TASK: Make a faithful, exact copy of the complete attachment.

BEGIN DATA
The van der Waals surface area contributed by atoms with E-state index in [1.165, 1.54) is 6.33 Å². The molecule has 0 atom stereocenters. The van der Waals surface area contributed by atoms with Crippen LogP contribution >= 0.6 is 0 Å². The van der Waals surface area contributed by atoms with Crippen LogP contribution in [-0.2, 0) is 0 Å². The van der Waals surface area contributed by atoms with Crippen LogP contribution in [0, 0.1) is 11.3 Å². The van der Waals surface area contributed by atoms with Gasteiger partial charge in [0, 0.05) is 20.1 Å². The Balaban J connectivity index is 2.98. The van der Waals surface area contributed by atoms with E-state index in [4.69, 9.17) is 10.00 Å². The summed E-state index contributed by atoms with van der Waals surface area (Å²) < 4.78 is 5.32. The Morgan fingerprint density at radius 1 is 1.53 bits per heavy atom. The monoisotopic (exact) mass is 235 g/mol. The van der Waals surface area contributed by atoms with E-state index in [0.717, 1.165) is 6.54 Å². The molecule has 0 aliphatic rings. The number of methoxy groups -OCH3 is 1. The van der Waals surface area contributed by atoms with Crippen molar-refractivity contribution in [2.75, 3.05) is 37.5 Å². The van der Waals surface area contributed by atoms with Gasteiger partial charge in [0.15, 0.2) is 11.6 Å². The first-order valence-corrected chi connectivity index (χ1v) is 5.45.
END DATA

The van der Waals surface area contributed by atoms with E-state index in [1.165, 1.54) is 6.33 Å². The molecule has 0 atom stereocenters. The van der Waals surface area contributed by atoms with Crippen LogP contribution >= 0.6 is 0 Å². The van der Waals surface area contributed by atoms with Crippen LogP contribution in [-0.2, 0) is 0 Å². The van der Waals surface area contributed by atoms with Crippen LogP contribution in [0, 0.1) is 11.3 Å². The van der Waals surface area contributed by atoms with Gasteiger partial charge in [0, 0.05) is 20.1 Å². The Balaban J connectivity index is 2.98. The van der Waals surface area contributed by atoms with E-state index in [4.69, 9.17) is 10.00 Å². The summed E-state index contributed by atoms with van der Waals surface area (Å²) < 4.78 is 5.32. The Morgan fingerprint density at radius 1 is 1.53 bits per heavy atom. The monoisotopic (exact) mass is 235 g/mol. The van der Waals surface area contributed by atoms with E-state index in [0.717, 1.165) is 6.54 Å². The molecule has 0 aliphatic rings. The number of methoxy groups -OCH3 is 1. The van der Waals surface area contributed by atoms with Crippen molar-refractivity contribution in [2.75, 3.05) is 37.5 Å². The van der Waals surface area contributed by atoms with Gasteiger partial charge in [0.15, 0.2) is 11.6 Å². The first-order valence-corrected chi connectivity index (χ1v) is 5.45.